Associate professor in kinesiology DC Lee (center) and postdoctoral research associate Angelique Brellenthin receive Elsevier’s Atlas Award for research detailing running’s positive effects on longevity. Elsevier’s Heather Luciano (second left) presented the award. Dean Laura Jolly and kinesiology chair Phil Martin joined Luciano in recognizing the researchers. Photo by Ryan Riley.

Iowa State University exercise study recognized for impact to worldwide health

Research released from Iowa State University details running’s positive effects on longevity — and today received an international award for its worldwide impact.

The findings, published by the journal Progress in Cardiovascular Diseases, show that running is the single most effective lifestyle factor in increasing life expectancy, even more important than obesity or smoking from a public health perspective.

The published article was selected for an Elsevier Atlas Award from recently published articles in more than 2,500 journals due to its significant impact on people’s health worldwide. An international scientific committee made the award selection.

Elsevier publishes more than 20,000 products for educational and professional science and healthcare communities worldwide. The organization strives to ensure the successful implementation of published research findings by increasing the awareness of scholars’ work.

“Elsevier helps researchers make new discoveries, collaborate with their colleagues, and give them the knowledge they need to advance their fields,” said Heather Luciano, publisher of Progress in Cardiovascular Diseases. “Through Elsevier’s Scientific, Technical, and Medical Journals program, we commission and publish the top research, and in this case, have awarded recognition to this study coming out of Iowa State University for its potential impact on society and its role in advancing cardiovascular disease and exercise science research.”

The Atlas Award-winning study involved researchers analyzing and expanding a 2014 study that showed running 5 to 10 minutes a day reduces the risk of death from cardiovascular diseases. The expanded study was in direct response to questions from the scientific community.

“Scientists were interested that we found no further benefits after a certain amount of running — about thirty miles per week,” said Duck-chul “DC” Lee, an associate professor in kinesiology who served as the study’s lead author. “It was a big question mark. You think, ‘the more, the better’ in terms of physical activity and health. It became a hot topic in the field.”

Data from more than 55,000 individuals who participated in the Aerobics Center Longitudinal Study revealed the runners had a 25 to 40 percent reduced risk of premature mortality. They lived approximately three years longer than non-runners — which equates to seven hours of life expectancy gained for every hour spent running.

The results showed that running had no significant negative effect for most populations. Those with a history of coronary heart disease saw significant health benefits by running less than 80 minutes per week.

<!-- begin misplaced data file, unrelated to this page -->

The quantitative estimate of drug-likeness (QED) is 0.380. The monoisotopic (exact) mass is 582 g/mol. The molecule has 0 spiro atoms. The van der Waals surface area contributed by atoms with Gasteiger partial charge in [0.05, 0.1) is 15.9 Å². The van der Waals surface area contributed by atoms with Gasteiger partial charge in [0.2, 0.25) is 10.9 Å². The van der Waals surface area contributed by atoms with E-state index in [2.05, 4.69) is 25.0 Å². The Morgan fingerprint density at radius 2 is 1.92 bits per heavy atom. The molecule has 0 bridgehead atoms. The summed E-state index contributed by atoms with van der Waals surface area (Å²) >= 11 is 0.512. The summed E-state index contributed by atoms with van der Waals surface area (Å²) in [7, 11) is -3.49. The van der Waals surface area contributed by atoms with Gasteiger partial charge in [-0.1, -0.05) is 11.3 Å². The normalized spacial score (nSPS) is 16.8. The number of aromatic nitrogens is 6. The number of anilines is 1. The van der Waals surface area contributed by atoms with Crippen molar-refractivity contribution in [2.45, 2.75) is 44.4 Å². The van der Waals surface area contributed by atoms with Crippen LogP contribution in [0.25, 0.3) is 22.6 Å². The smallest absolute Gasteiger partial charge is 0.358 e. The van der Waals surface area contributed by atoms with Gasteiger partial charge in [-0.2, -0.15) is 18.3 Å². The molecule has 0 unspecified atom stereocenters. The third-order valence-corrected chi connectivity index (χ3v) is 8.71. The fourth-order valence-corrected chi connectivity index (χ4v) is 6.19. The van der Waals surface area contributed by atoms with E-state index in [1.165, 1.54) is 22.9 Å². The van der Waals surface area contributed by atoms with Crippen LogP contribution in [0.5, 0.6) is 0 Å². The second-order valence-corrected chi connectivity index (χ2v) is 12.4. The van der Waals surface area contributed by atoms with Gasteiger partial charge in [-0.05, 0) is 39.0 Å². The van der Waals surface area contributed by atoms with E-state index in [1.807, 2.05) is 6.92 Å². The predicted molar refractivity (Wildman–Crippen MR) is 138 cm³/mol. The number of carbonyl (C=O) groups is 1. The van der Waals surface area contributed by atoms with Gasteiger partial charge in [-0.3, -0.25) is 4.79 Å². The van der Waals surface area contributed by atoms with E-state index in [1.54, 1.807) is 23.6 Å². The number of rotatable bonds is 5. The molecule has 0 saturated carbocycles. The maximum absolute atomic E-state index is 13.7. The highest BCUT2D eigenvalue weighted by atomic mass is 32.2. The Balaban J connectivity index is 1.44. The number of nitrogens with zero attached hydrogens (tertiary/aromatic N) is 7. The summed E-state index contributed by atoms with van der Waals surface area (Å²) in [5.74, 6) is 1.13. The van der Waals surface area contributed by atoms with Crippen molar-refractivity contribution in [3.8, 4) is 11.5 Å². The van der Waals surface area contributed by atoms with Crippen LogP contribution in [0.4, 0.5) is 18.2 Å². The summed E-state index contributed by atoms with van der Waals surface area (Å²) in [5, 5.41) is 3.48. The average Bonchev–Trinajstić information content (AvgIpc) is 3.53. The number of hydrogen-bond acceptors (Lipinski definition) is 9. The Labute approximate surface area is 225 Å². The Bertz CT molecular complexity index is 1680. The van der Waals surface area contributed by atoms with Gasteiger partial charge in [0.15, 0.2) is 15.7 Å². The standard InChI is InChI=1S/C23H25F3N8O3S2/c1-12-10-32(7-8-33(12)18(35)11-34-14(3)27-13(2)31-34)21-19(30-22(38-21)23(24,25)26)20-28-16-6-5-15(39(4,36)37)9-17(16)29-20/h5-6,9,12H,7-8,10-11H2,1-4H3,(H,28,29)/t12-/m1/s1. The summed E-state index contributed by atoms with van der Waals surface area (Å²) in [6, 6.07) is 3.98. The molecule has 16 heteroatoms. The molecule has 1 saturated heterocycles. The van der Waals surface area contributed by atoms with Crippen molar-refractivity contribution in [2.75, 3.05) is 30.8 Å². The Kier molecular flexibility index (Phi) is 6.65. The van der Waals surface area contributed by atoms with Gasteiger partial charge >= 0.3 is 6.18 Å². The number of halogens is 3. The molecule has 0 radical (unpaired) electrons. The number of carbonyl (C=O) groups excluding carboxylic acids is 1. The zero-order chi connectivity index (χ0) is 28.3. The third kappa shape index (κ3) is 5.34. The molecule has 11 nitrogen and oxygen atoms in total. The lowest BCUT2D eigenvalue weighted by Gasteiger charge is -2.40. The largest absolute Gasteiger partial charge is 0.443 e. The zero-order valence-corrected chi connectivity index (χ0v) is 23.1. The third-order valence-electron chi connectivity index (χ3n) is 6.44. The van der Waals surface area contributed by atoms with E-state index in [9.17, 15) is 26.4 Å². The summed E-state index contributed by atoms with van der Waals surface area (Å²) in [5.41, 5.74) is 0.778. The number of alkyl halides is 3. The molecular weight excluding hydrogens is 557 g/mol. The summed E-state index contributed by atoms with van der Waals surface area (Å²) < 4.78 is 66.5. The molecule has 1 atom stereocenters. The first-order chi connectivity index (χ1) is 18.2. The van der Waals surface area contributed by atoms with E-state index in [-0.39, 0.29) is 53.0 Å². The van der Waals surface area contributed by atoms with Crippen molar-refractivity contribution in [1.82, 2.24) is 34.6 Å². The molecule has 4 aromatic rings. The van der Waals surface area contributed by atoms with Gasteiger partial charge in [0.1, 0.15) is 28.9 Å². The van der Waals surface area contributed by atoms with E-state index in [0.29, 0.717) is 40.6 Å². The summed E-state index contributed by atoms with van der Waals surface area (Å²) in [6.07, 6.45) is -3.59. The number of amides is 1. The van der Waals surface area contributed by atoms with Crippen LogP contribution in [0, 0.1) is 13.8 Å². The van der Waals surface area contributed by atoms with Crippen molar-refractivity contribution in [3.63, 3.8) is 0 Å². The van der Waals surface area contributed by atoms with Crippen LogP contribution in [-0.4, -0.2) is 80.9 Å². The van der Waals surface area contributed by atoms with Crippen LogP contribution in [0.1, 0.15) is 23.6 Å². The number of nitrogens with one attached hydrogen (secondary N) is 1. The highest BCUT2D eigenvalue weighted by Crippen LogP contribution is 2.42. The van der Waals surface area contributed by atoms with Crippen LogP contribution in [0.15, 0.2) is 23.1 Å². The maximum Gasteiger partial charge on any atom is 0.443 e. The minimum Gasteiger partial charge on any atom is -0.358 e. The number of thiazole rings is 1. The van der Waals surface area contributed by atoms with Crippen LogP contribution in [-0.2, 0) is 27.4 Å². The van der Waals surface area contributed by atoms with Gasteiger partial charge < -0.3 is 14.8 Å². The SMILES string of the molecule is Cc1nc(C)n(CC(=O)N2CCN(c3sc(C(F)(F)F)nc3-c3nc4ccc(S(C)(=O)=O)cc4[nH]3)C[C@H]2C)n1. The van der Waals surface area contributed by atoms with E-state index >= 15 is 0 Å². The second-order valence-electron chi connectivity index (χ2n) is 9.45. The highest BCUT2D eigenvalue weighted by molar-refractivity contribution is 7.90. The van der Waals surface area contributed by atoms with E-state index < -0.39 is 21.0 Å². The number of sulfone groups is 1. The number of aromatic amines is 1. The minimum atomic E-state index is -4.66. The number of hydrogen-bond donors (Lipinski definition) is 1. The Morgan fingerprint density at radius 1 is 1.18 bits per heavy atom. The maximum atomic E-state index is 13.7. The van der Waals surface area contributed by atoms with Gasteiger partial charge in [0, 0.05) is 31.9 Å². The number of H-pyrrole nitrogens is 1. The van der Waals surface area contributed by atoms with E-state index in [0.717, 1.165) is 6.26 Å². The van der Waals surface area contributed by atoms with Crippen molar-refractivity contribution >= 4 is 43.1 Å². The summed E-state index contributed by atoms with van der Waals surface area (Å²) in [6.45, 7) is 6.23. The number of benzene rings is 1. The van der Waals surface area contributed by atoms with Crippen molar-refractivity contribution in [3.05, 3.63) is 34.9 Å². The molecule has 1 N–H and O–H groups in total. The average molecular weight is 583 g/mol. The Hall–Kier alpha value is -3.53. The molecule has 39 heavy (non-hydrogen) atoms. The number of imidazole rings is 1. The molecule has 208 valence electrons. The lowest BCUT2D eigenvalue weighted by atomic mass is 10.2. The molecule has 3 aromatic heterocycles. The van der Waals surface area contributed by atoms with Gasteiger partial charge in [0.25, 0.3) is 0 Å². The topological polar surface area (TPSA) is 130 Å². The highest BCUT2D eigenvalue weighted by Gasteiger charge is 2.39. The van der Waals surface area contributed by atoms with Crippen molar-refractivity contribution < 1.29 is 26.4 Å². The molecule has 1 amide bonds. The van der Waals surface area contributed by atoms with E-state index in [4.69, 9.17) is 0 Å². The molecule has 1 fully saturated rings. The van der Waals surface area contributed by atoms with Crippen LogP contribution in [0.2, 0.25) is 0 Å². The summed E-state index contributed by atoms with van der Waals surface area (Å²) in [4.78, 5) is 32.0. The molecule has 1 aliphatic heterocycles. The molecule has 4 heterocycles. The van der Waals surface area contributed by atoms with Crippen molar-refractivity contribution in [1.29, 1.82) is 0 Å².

“Our review found that there weren’t substantial differences in the mortality benefits across the spectrum of times or frequencies in which people participate in running,” said Angelique Brellenthin, a postdoctoral research associate who joined Lee in the research. “Maximum health benefits were achieved with relatively low doses of running.”

The findings also pointed to running’s benefit over other forms of vigorous-intensity exercise. They also stressed the relative ease of taking part in the activity.

“Compared with other types of vigorous-intensity sports and exercises, running mitigates many barriers to being physically active,” the researchers state in the published study. “Running is easily accessible and convenient since it doesn’t require a gym membership or specialized equipment or training.”

Lee said there’s no limit to the amount of time most people can participate in the activity.

“We still didn’t find a significant harmful effect of running too much on mortality including cardiovascular mortality,” Lee said. “You might not get further benefits, but you will not harm yourself.”

Lee’s research is ongoing. The running study led his team to ask more questions, such as whether a combination of varied exercise regimens produce a positive effect.

With a new intervention study, CardioRACE, Lee and his research team hope to pinpoint the independent health benefits of aerobic or resistance exercise — and determine the additive benefits of aerobic and resistance exercise when they’re combined.

“In the CardioRACE study, we have four different types of exercise: running only, weight lifting only, half and half, and no exercise,” Lee said. “The question is, ‘What type or combination of exercise is most effective for cardiovascular disease prevention?’”

Brellenthin said the research helps to answer many of the simple, yet essential questions policymakers have when developing national physical activity guidelines.

“Our research outcomes not only impact the elemental questions we think about when it comes to our health, but also directly shape the health behavior messages that are relayed to the public — which is rewarding,” she said.